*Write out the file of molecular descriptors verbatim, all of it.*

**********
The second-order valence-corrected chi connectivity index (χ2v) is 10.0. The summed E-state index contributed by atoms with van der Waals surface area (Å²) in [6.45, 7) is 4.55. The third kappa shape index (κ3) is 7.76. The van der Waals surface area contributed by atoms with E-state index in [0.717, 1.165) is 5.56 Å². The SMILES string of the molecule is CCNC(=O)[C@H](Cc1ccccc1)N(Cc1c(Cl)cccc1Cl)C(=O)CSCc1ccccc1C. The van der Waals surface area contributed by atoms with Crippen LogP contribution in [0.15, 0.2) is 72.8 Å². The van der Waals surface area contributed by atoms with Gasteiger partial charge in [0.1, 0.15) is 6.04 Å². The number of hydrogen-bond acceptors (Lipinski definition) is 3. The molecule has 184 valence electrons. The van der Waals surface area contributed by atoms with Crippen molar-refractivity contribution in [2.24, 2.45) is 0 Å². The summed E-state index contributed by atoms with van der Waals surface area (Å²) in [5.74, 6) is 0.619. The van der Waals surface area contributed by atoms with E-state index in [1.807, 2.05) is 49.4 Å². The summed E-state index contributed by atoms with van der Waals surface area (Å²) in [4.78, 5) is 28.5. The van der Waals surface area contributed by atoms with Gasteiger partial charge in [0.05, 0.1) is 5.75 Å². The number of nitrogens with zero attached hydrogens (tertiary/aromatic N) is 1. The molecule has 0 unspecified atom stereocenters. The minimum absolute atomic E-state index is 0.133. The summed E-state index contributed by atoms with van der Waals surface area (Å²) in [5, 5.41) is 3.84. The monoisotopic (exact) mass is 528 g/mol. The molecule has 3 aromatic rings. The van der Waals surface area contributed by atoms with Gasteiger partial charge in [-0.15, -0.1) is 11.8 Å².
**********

The second-order valence-corrected chi connectivity index (χ2v) is 10.0. The summed E-state index contributed by atoms with van der Waals surface area (Å²) in [6.45, 7) is 4.55. The third kappa shape index (κ3) is 7.76. The van der Waals surface area contributed by atoms with E-state index in [0.717, 1.165) is 5.56 Å². The SMILES string of the molecule is CCNC(=O)[C@H](Cc1ccccc1)N(Cc1c(Cl)cccc1Cl)C(=O)CSCc1ccccc1C. The van der Waals surface area contributed by atoms with Crippen LogP contribution in [0.15, 0.2) is 72.8 Å². The van der Waals surface area contributed by atoms with Gasteiger partial charge in [0.1, 0.15) is 6.04 Å². The number of hydrogen-bond acceptors (Lipinski definition) is 3. The molecule has 184 valence electrons. The van der Waals surface area contributed by atoms with Crippen molar-refractivity contribution in [2.24, 2.45) is 0 Å². The summed E-state index contributed by atoms with van der Waals surface area (Å²) in [5.74, 6) is 0.619. The van der Waals surface area contributed by atoms with E-state index in [1.807, 2.05) is 49.4 Å². The summed E-state index contributed by atoms with van der Waals surface area (Å²) in [4.78, 5) is 28.5. The van der Waals surface area contributed by atoms with Gasteiger partial charge in [0.05, 0.1) is 5.75 Å². The number of nitrogens with zero attached hydrogens (tertiary/aromatic N) is 1. The molecule has 0 unspecified atom stereocenters. The minimum absolute atomic E-state index is 0.133. The summed E-state index contributed by atoms with van der Waals surface area (Å²) in [5, 5.41) is 3.84. The monoisotopic (exact) mass is 528 g/mol. The molecule has 3 aromatic rings. The van der Waals surface area contributed by atoms with Gasteiger partial charge in [-0.15, -0.1) is 11.8 Å².